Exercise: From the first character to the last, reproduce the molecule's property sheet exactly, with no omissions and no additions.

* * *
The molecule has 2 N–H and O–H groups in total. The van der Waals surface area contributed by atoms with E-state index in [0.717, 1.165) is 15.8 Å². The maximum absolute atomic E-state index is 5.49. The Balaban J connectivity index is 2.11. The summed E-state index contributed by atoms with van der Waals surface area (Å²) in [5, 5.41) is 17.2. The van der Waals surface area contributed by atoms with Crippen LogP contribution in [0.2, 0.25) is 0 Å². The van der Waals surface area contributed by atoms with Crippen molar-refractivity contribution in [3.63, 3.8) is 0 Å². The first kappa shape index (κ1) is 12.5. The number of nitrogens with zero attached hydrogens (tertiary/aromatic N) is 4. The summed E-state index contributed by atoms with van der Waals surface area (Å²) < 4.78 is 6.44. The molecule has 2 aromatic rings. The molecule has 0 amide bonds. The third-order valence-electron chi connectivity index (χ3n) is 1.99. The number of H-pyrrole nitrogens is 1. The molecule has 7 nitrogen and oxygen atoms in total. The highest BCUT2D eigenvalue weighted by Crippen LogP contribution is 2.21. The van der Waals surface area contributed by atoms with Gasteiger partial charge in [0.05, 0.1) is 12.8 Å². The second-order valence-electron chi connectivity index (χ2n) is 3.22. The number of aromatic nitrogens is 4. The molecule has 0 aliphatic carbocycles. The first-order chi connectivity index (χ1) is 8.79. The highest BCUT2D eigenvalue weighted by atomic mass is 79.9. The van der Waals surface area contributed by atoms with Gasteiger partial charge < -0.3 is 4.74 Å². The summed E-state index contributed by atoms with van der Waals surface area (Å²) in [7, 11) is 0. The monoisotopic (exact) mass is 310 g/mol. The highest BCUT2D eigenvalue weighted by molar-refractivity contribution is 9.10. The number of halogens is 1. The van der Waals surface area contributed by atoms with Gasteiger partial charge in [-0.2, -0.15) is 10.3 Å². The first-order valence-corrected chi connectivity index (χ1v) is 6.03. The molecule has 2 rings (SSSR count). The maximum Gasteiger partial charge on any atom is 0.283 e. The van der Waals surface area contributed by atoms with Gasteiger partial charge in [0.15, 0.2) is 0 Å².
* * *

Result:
The molecule has 2 N–H and O–H groups in total. The van der Waals surface area contributed by atoms with E-state index in [0.717, 1.165) is 15.8 Å². The maximum absolute atomic E-state index is 5.49. The Balaban J connectivity index is 2.11. The summed E-state index contributed by atoms with van der Waals surface area (Å²) in [5, 5.41) is 17.2. The van der Waals surface area contributed by atoms with Crippen LogP contribution in [0.2, 0.25) is 0 Å². The van der Waals surface area contributed by atoms with Crippen molar-refractivity contribution in [3.63, 3.8) is 0 Å². The first kappa shape index (κ1) is 12.5. The number of nitrogens with zero attached hydrogens (tertiary/aromatic N) is 4. The summed E-state index contributed by atoms with van der Waals surface area (Å²) < 4.78 is 6.44. The molecule has 2 aromatic rings. The molecule has 0 amide bonds. The third-order valence-electron chi connectivity index (χ3n) is 1.99. The number of H-pyrrole nitrogens is 1. The molecule has 7 nitrogen and oxygen atoms in total. The highest BCUT2D eigenvalue weighted by Crippen LogP contribution is 2.21. The van der Waals surface area contributed by atoms with Gasteiger partial charge in [0.05, 0.1) is 12.8 Å². The second-order valence-electron chi connectivity index (χ2n) is 3.22. The number of aromatic nitrogens is 4. The molecule has 0 aliphatic carbocycles. The first-order chi connectivity index (χ1) is 8.79. The highest BCUT2D eigenvalue weighted by atomic mass is 79.9. The van der Waals surface area contributed by atoms with Gasteiger partial charge < -0.3 is 4.74 Å². The summed E-state index contributed by atoms with van der Waals surface area (Å²) in [7, 11) is 0. The monoisotopic (exact) mass is 310 g/mol. The highest BCUT2D eigenvalue weighted by molar-refractivity contribution is 9.10. The number of halogens is 1. The van der Waals surface area contributed by atoms with Gasteiger partial charge in [-0.2, -0.15) is 10.3 Å². The first-order valence-corrected chi connectivity index (χ1v) is 6.03. The molecule has 2 rings (SSSR count). The maximum Gasteiger partial charge on any atom is 0.283 e. The van der Waals surface area contributed by atoms with Gasteiger partial charge in [0.15, 0.2) is 0 Å².